Western-Skies

Colorado is no stranger to the military. From active bases to a large veteran population, many residents of the state have some kind of association with the armed services. This month for Western Skies, we’re exploring some of those relationships.

You can listen to the entire episode here, or download it by right-clicking this link.

Audio clip: Adobe Flash Player (version 9 or above) is required to play this audio clip. Download the latest version here. You also need to have JavaScript enabled in your browser.

You can also head to the individual segments and check out the pieces, conversations, and more by clicking any of the following links:

Roundtable: Transitioning Out of the Military
Marshall Sprague: History of the Military in the Pikes Peak Region
Transitions in the Pueblo Chemical Depot
Interview: Studying Suicide in the Military
The Intersection of War and Art

Western Skies is a collaboration between KRCC News and the Big Something.


 

Roundtable: Transitioning Out of the Military

Left to Right: Lt. Col. Chuck Weber; Donna Finicle; Jennifer Soland; Andrea Chalfin

Left to Right: Lt. Col. Chuck Weber; Donna Finicle; Jennifer Soland; Andrea Chalfin

Our roundtable focuses on some of the processes and challenges when it comes to transitioning out of the military, and the programs available for retiring service members. Our guests are Jennifer Soland, a Peer Navigator with Aspen Pointe and a Marine Corps veteran; Lt. Colonel Chuck Weber, Chief of Behavioral Health at Fort Carson, and Donna Finicle, a licensed clinical social worker and founder of Welcome Home Warrior. That’s based in Woodland Park and provides retreats for veterans and their families.

The edited conversation begins with Donna answering the question of personal motivation.

Audio clip: Adobe Flash Player (version 9 or above) is required to play this audio clip. Download the latest version here. You also need to have JavaScript enabled in your browser.

Listen to or download the full conversation here (50 minutes):

Audio clip: Adobe Flash Player (version 9 or above) is required to play this audio clip. Download the latest version here. You also need to have JavaScript enabled in your browser.


 

Marshall Sprague: History of the Military in the Pikes Peak Region

If you’ve ever wondered how it is that the Pikes Peak Region became home to so many military installations, wonder no further. Big Something producer Noel Black has this reading of Marshall Sprague’s account from Newport in the Rockies, his history of the Pikes Peak region.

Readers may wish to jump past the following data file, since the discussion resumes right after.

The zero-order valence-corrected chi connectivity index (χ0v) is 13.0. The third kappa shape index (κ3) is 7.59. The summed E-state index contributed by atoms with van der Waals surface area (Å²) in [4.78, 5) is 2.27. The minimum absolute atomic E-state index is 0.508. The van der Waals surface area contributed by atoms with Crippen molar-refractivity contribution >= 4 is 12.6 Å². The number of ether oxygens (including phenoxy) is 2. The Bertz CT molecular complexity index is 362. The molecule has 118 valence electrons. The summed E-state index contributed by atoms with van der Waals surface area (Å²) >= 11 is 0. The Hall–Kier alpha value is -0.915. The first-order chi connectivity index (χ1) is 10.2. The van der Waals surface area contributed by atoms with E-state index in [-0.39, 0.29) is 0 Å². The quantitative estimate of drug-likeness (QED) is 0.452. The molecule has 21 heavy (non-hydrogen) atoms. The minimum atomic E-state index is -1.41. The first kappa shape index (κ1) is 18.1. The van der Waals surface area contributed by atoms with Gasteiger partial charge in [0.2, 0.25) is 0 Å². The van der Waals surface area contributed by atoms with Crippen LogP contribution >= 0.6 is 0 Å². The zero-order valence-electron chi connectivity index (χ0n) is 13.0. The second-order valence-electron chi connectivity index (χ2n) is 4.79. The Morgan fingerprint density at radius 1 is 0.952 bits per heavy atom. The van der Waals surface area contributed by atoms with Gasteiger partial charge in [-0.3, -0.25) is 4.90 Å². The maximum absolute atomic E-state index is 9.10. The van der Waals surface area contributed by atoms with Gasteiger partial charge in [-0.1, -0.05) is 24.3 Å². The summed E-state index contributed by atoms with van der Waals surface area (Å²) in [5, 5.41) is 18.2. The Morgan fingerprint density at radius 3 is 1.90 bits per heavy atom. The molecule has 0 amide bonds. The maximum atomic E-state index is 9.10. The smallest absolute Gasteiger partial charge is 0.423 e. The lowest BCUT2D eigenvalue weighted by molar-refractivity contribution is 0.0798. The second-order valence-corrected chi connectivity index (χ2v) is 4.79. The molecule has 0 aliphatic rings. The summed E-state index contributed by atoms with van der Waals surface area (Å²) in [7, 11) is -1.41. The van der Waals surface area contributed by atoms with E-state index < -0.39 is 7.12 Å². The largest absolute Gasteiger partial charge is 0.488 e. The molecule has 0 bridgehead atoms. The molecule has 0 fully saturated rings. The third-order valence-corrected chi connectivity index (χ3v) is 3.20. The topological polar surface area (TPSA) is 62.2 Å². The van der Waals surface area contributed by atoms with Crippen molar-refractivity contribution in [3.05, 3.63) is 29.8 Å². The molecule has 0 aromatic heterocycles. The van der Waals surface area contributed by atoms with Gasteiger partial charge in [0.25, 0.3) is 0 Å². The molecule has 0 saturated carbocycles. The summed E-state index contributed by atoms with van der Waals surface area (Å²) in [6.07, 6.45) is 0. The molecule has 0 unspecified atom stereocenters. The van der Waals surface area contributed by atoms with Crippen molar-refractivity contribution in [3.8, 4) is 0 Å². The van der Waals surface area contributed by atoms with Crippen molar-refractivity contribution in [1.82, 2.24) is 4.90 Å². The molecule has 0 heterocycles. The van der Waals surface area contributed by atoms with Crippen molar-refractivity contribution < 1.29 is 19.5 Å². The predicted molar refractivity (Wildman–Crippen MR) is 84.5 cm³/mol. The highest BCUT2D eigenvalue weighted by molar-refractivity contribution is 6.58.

Audio clip: Adobe Flash Player (version 9 or above) is required to play this audio clip. Download the latest version here. You also need to have JavaScript enabled in your browser.


 

Transitions in the Pueblo Chemical Depot

(Video from the PEO Chemical Assembled Chemical Weapons Alternatives YouTube channel.)

In Pueblo County, one Army installation is gearing up for its last military mission. The Pueblo Chemical Depot holds more than half a million shells containing deadly mustard agent, brought there in the 1950s and ‘60s. Now, an elaborate disassembly plant has been built to destroy these chemical weapons. But as KRCC’s Liz Ruskin reports, it’s not yet clear what the site will be when it enters civilian life.

Audio clip: Adobe Flash Player (version 9 or above) is required to play this audio clip. Download the latest version here. You also need to have JavaScript enabled in your browser.


 

Interview: Studying Suicide in the Military

Dr. Craig Bryan

Dr. Craig Bryan

In 2012, the U.S. military’s suicide rate surpassed combat deaths. Clinical Psychologist Craig Bryan has made suicide prevention his mission. This January, Dr. Bryan’s research brought him to Colorado Springs’ Fort Carson, where he was conducting his second study on mental health treatments. KRCC’s Andrea Chalfin sat down then to talk about his research–and how the very characteristics that make an effective soldier can also lead to increased suicide risk.